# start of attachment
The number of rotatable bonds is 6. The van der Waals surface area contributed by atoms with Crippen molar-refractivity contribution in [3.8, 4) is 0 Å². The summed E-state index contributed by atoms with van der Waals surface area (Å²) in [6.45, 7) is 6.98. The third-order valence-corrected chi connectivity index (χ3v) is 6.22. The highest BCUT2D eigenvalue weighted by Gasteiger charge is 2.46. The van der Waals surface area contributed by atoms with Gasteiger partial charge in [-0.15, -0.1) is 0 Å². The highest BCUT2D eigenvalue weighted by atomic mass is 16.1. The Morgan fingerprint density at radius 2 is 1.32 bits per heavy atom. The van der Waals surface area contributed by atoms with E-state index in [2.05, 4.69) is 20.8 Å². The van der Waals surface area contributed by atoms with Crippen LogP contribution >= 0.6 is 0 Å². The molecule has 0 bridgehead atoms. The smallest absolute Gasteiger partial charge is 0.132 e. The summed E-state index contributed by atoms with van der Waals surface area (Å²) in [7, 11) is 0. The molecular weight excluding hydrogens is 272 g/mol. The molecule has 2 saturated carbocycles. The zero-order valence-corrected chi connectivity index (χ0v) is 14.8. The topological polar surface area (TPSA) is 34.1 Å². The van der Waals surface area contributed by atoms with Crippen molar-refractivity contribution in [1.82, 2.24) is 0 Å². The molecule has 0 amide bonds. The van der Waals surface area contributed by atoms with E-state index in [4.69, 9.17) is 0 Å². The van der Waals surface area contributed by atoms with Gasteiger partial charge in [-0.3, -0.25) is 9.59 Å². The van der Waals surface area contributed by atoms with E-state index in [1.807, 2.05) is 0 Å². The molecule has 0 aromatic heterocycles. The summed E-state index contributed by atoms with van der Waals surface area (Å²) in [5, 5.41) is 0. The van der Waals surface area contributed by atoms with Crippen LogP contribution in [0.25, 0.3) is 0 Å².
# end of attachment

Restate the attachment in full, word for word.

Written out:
The number of rotatable bonds is 6. The van der Waals surface area contributed by atoms with Crippen molar-refractivity contribution in [3.8, 4) is 0 Å². The summed E-state index contributed by atoms with van der Waals surface area (Å²) in [6.45, 7) is 6.98. The third-order valence-corrected chi connectivity index (χ3v) is 6.22. The highest BCUT2D eigenvalue weighted by Gasteiger charge is 2.46. The van der Waals surface area contributed by atoms with Gasteiger partial charge in [-0.15, -0.1) is 0 Å². The highest BCUT2D eigenvalue weighted by atomic mass is 16.1. The Morgan fingerprint density at radius 2 is 1.32 bits per heavy atom. The van der Waals surface area contributed by atoms with E-state index in [2.05, 4.69) is 20.8 Å². The van der Waals surface area contributed by atoms with Crippen LogP contribution >= 0.6 is 0 Å². The molecule has 0 bridgehead atoms. The smallest absolute Gasteiger partial charge is 0.132 e. The summed E-state index contributed by atoms with van der Waals surface area (Å²) in [7, 11) is 0. The molecular weight excluding hydrogens is 272 g/mol. The molecule has 2 saturated carbocycles. The zero-order valence-corrected chi connectivity index (χ0v) is 14.8. The topological polar surface area (TPSA) is 34.1 Å². The van der Waals surface area contributed by atoms with Crippen molar-refractivity contribution in [1.82, 2.24) is 0 Å². The molecule has 0 amide bonds. The van der Waals surface area contributed by atoms with E-state index in [4.69, 9.17) is 0 Å². The van der Waals surface area contributed by atoms with Gasteiger partial charge in [-0.3, -0.25) is 9.59 Å². The van der Waals surface area contributed by atoms with E-state index in [1.807, 2.05) is 0 Å². The molecule has 0 aromatic heterocycles. The summed E-state index contributed by atoms with van der Waals surface area (Å²) in [5, 5.41) is 0. The van der Waals surface area contributed by atoms with Crippen LogP contribution in [0.25, 0.3) is 0 Å².